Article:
462 F.2d 952
UNITED STATES of America, Plaintiff-Appellee,
Jorge ALMADA-ALDAMA, Defendant-Appellant.
UNITED STATES of America, Appellee,
Cosme ALMADA-ALDAMA, Appellant.
Nos. 72-1416, 72-1417.
United States Court of Appeals,
June 13, 1972.
Arthur J. Hutton, Lawrence Ollason, Tucson, Ariz., for appellants.
William C. Smitherman, U. S. Atty., James M. Wilkes, Asst. U. S. Atty., Tucson, Ariz., for appellee.
Before MERRILL, ELY and GOODWIN, Circuit Judges.
Appellants were convicted of importation of 1101 pounds of marijuana, a violation of 21 U.S.C. Sec. 952(a), and of possession with intent to distribute those 1101 pounds of marijuana, a violation of 21 U.S.C. Sec. 841(a) (1). They appeal, contending that the district court abused its discretion in permitting a United States Customs Agent to identify the marijuana and in failing to require that the identification be made by a chemist. We affirm.
The agent had seen marijuana bricks more than one hundred times; he had been trained to identify marijuana and was familiar with its visual appearance and its characteristic smell; he had never been mistaken in making a visual identification of what be believed to be marijuana; and he described in court the basis for his identification of the substance in this case. The identification question was one regularly faced by the agent. Compare Ignacio v. Guam, 413 F.2d 513 (9th Cir. 1969), cert. denied 397 U.S. 943, 90 S.Ct. 959, 25 L.Ed. 2d 124 (1970). The district court had ample reason to conclude that the agent was qualified to distinguish marijuana from some other substance. Compare United States v. Martin, 459 F.2d 1009 (9th Cir. 1972).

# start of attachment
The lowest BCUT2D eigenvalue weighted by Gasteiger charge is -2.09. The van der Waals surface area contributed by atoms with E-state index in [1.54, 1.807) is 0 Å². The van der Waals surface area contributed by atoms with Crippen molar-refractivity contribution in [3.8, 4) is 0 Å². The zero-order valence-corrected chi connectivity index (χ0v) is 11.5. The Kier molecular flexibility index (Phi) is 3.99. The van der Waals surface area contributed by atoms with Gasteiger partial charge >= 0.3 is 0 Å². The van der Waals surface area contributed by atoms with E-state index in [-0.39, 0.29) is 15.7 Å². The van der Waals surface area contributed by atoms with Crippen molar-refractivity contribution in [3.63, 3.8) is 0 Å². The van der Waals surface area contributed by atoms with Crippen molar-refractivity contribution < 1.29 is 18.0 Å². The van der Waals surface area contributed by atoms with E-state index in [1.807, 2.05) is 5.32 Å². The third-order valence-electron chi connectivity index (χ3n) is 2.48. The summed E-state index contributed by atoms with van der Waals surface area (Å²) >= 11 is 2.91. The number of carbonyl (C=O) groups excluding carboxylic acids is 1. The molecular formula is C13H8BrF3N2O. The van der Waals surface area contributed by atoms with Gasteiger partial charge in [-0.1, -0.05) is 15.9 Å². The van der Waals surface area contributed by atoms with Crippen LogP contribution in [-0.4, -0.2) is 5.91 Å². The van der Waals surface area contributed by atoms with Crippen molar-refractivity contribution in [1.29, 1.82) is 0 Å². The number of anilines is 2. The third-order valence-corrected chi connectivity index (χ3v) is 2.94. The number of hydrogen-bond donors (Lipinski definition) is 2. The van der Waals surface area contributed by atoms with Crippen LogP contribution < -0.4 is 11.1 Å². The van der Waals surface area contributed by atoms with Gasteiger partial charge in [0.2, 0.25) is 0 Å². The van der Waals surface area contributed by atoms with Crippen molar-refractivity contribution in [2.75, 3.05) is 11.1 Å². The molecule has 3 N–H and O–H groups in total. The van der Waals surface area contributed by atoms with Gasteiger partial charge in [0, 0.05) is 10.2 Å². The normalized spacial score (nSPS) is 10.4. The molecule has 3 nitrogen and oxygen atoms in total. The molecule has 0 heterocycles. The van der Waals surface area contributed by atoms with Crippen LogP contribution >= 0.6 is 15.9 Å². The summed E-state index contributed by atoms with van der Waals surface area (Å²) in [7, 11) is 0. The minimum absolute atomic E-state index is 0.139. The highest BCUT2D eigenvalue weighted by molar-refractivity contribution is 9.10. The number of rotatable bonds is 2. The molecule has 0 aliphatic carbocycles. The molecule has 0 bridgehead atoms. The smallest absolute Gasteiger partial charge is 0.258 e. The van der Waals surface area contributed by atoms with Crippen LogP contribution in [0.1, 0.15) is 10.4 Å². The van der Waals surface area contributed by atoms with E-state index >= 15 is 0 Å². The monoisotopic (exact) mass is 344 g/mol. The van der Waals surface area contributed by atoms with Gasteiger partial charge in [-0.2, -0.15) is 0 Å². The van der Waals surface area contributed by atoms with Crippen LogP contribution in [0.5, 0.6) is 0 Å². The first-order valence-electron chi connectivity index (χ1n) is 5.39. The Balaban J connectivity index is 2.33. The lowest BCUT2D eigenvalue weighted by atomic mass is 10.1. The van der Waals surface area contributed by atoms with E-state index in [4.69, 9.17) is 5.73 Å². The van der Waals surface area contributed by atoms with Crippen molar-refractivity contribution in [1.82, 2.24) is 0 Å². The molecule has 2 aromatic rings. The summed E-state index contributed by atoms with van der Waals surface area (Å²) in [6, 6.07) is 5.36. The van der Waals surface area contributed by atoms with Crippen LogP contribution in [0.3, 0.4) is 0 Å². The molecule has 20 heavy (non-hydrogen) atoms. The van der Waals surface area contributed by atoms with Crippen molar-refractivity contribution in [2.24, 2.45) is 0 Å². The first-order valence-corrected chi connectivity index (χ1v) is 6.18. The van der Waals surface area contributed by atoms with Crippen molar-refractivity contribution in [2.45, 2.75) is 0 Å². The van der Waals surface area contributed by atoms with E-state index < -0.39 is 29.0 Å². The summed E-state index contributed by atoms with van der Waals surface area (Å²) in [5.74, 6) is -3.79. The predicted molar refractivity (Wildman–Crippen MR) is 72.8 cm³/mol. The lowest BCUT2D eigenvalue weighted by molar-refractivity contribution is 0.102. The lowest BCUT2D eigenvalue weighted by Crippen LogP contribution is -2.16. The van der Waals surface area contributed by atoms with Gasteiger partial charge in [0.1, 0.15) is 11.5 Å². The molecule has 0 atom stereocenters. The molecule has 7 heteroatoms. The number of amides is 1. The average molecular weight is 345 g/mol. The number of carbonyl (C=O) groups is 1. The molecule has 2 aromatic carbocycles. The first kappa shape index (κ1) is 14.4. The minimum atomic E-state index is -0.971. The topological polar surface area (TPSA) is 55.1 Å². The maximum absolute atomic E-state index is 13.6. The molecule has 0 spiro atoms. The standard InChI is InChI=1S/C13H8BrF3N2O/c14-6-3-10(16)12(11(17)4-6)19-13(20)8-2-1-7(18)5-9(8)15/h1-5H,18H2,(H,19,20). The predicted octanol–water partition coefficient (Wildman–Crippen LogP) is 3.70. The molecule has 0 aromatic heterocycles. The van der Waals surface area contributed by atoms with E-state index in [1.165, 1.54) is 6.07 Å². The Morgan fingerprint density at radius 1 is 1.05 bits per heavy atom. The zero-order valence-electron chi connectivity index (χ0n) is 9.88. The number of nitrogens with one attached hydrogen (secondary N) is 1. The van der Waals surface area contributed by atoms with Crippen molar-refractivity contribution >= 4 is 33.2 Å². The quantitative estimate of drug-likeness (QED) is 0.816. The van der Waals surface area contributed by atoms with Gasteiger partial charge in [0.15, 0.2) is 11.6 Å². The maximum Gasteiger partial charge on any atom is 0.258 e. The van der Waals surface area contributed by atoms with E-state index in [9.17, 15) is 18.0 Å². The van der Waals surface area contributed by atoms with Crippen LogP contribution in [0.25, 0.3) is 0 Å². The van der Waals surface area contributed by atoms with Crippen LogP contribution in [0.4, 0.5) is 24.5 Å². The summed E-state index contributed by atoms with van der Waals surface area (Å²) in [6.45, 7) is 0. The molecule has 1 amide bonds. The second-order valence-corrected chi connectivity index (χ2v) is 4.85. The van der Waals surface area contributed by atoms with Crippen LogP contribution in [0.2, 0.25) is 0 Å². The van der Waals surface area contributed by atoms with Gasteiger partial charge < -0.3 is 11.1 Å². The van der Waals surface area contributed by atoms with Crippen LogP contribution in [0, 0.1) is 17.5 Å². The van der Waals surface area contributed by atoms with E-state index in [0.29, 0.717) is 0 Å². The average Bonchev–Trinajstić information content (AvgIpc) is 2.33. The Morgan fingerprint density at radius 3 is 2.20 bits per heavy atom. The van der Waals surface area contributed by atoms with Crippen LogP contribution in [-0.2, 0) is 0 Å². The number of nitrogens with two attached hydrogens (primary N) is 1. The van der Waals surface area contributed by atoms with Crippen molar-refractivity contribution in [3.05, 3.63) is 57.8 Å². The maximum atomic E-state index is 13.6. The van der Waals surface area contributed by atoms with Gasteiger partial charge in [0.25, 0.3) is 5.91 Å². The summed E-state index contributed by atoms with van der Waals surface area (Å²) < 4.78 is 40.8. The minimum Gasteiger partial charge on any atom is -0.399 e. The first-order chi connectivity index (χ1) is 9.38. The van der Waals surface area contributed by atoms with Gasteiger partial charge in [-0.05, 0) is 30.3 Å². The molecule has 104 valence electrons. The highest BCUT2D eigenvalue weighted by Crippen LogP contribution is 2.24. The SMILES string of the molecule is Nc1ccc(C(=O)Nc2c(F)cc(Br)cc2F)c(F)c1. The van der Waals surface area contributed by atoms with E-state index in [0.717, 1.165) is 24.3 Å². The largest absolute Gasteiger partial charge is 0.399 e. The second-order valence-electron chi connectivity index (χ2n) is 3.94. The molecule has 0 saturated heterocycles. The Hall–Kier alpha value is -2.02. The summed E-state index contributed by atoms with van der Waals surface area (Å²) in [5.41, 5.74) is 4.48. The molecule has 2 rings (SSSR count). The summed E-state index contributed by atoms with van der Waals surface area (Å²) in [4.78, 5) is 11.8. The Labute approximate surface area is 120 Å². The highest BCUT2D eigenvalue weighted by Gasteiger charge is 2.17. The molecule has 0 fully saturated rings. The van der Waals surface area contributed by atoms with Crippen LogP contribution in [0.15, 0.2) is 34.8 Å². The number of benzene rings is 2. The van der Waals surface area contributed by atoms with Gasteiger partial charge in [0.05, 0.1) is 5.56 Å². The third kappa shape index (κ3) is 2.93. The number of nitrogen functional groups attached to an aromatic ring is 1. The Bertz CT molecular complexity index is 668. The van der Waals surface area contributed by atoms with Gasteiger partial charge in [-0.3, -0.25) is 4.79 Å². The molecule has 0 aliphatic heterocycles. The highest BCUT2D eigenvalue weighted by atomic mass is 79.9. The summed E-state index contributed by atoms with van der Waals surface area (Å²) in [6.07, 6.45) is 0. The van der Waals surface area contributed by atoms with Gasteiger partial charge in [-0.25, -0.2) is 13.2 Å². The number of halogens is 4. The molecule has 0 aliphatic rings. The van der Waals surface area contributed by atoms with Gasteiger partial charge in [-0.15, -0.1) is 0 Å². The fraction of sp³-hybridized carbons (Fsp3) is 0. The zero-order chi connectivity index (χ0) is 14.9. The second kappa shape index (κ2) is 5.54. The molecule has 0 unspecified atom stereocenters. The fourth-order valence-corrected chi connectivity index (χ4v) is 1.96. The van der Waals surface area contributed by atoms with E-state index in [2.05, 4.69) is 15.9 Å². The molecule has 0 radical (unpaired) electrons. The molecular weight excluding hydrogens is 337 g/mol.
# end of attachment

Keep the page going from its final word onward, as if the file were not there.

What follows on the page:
It is important to note, too, that during the agent's testimony no specific objection was voiced which might have raised a foundational issue as to the agent's qualification to express his expert opinion as to the nature of the substance.